restricted access Introduction: TRASHING JIM CROW: The Sanitation Workers’ Strike, 1968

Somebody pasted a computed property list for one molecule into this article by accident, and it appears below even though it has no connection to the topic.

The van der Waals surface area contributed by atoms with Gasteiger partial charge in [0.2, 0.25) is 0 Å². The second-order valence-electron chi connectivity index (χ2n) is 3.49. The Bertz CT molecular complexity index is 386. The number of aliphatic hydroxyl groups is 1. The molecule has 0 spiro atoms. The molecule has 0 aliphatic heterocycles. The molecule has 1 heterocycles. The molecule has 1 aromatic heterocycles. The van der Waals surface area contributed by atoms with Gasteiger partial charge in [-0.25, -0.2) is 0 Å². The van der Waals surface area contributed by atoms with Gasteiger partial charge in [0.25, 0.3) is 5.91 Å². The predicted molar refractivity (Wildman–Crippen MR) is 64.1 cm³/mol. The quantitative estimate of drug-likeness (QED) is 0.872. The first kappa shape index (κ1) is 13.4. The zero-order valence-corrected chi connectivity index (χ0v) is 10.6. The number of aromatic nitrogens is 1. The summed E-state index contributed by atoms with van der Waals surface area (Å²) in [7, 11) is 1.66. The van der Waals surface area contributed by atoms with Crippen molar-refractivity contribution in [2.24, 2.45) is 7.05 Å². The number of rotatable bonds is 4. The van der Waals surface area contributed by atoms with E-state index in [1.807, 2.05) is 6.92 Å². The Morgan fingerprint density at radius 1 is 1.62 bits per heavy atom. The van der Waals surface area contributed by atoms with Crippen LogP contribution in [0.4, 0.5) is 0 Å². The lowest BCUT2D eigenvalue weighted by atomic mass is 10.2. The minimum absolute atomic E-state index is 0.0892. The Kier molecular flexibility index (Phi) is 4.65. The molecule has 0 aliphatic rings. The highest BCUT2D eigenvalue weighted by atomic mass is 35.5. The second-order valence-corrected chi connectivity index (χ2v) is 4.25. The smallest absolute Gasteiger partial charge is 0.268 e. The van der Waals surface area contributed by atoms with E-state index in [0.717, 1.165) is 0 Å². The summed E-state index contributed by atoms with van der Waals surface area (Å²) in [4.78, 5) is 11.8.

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3 Introduction Trashing Jim Crow The Sanitation Workers’ Strike, 1968 Echol Cole and Robert Walker died in a freak accident on 30 January 1968 while working for the City of Memphis Sanitation Department. Trapped inside one of the city’s numerous archaic and dilapidated garbage packers, these men died a grisly death from injuries sustained while operating the machinery. Their fellow workers staged a walkout in protest of abysmal working conditions thirteen days later. Striking sanitation workers believed that a walkout would prove to be their only bargaining tool in an ongoing struggle between the public works employees and their employer, the city of Memphis, over issues surrounding better wages and the improvement of working conditions. Mayor Henry Loeb refused to negotiate with the striking workers, due to his belief that the strike was an illegal one. A local court decision buttressed Loeb’s belief in the illegality of the strike. According to a bill presented to the Chancery Court of Memphis, the strikers violated an injunction of 26 August 1966 that prohibited “employees of the Public Works Department of the City of Memphis . . . [from] striking against the City of Memphis.” The ruling also applied to those “influencing, advising , coercing or directing employees of the Public Works Department . . . not to report to work in the usual and customary place and time.” Loeb’s lack of sympathy for the striking workers derived not only from his notions of the illegality of the strike, but also from his personal racial attitudes toward the overwhelmingly African American sanitation workers .1 Introduction: Sanitation Workers’ Strike, 1968 4 The question of whether or not the city of Memphis would allow the American Federation of State, County, and Municipal Employees (AFSCME) to represent its sanitation workforce began as a dispute over working conditions, wages, and benefits. What initially appeared to be a question of union and labor rights quickly developed into a matter of racial equality. While national union officials of AFSCME maintained that the strike focused purely on a question of the legitimacy of its representing Memphis’s sanitation workers, by the beginning of the second week of the strike, Memphis’s local NAACP branch publicly stated its belief that the strike was inextricably linked to the fight for racial justice.2 A 15 February 1968 statement from the Memphis branch of the NAACP introduced the issue of race into the situation in the following sentence: “[T]he type of work engaged in by these employees is only performed by Negro workers, [and] . . . the Memphis Branch NAACP calls upon the Mayor and City Council to act forthwith to eliminate these acts of racial discrimination and provide these workers with justice.”3 As tensions mounted between labor officials and city government, and the strike negotiations seemed at a standstill, Memphis’s black clergy reached out to its national network. After repeated pleas from religious leaders in Memphis to bring his name, influence, and inspiration to the city in an attempt to force city officials to end the sanitation strike, Dr. Martin Luther King, Jr., reluctantly entered the quagmire.4 Memphis newspapers on 13 March reported that local Southern Christian Leadership Conference (SCLC) members had invited King to speak in support of striking sanitation workers later that week. The threat materialized into a reality when King made his first speech in Memphis on 18 March and called for a general strike. Within days, King led supporters of Memphis ’s sanitation workers on a march that became one of the more controversial and portentous of his career. The march on the twenty-eighth of that month became the first one he led that turned violent. It also became the only march in which King lost control of the crowd. King viewed the Memphis sanitation strike as an appropriate location for the launching of his Poor People’s Campaign (PPC). A project of the SCLC, the PPC had as its goal the amelioration of the problems of the country’s poor, regardless of racial identity. Organizers planned to launch the project in late spring/early summer 1968. King believed that economic issues had bypassed racial ones in importance within the civil Introduction: Sanitation Workers’ Strike, 1968 5 rights movement, primarily due to President Lyndon B. Johnson’s shifting of federal funds away from his War on Poverty and into the space program and the Vietnam War. King argued that black Americans were disillusioned with Johnson’s empty promises to help them and asserted...


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